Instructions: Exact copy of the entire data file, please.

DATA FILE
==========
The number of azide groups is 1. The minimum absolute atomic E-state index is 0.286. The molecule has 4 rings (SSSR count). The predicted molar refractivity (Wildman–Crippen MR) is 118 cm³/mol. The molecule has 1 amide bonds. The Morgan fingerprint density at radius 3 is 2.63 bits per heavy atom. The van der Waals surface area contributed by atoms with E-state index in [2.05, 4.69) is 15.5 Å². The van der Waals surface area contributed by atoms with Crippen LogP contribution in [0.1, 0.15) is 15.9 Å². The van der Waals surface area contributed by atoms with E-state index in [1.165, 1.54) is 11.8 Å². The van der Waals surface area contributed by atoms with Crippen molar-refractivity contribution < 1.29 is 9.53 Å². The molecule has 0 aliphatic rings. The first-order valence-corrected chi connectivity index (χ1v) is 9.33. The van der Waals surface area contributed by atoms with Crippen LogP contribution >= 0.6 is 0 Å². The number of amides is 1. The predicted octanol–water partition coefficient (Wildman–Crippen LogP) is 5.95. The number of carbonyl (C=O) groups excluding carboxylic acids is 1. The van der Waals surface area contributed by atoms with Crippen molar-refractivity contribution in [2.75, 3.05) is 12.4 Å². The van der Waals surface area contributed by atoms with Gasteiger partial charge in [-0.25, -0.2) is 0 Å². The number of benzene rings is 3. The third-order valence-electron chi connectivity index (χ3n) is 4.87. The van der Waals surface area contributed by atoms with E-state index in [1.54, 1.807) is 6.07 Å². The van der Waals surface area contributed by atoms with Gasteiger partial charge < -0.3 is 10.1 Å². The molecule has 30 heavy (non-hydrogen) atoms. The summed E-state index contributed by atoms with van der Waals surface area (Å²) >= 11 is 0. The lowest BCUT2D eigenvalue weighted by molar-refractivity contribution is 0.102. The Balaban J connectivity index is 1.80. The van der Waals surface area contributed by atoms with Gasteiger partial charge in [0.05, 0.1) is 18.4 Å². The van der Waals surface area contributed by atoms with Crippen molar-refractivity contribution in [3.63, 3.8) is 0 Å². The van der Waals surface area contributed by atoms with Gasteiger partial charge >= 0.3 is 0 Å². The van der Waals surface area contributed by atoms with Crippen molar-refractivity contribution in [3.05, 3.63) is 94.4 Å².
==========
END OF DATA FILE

The number of azide groups is 1. The minimum absolute atomic E-state index is 0.286. The molecule has 4 rings (SSSR count). The predicted molar refractivity (Wildman–Crippen MR) is 118 cm³/mol. The molecule has 1 amide bonds. The Morgan fingerprint density at radius 3 is 2.63 bits per heavy atom. The van der Waals surface area contributed by atoms with E-state index in [2.05, 4.69) is 15.5 Å². The van der Waals surface area contributed by atoms with Crippen LogP contribution in [0.1, 0.15) is 15.9 Å². The van der Waals surface area contributed by atoms with E-state index in [1.165, 1.54) is 11.8 Å². The van der Waals surface area contributed by atoms with Crippen molar-refractivity contribution < 1.29 is 9.53 Å². The molecule has 0 aliphatic rings. The first-order valence-corrected chi connectivity index (χ1v) is 9.33. The van der Waals surface area contributed by atoms with Crippen LogP contribution >= 0.6 is 0 Å². The number of amides is 1. The predicted octanol–water partition coefficient (Wildman–Crippen LogP) is 5.95. The number of carbonyl (C=O) groups excluding carboxylic acids is 1. The van der Waals surface area contributed by atoms with Crippen molar-refractivity contribution in [2.75, 3.05) is 12.4 Å². The van der Waals surface area contributed by atoms with Gasteiger partial charge in [-0.25, -0.2) is 0 Å². The number of benzene rings is 3. The third-order valence-electron chi connectivity index (χ3n) is 4.87. The van der Waals surface area contributed by atoms with E-state index in [1.54, 1.807) is 6.07 Å². The van der Waals surface area contributed by atoms with Gasteiger partial charge < -0.3 is 10.1 Å². The molecule has 30 heavy (non-hydrogen) atoms. The summed E-state index contributed by atoms with van der Waals surface area (Å²) >= 11 is 0. The lowest BCUT2D eigenvalue weighted by molar-refractivity contribution is 0.102. The Balaban J connectivity index is 1.80. The van der Waals surface area contributed by atoms with Gasteiger partial charge in [0.05, 0.1) is 18.4 Å². The van der Waals surface area contributed by atoms with Crippen molar-refractivity contribution in [3.63, 3.8) is 0 Å². The van der Waals surface area contributed by atoms with Gasteiger partial charge >= 0.3 is 0 Å². The van der Waals surface area contributed by atoms with Crippen molar-refractivity contribution in [3.05, 3.63) is 94.4 Å².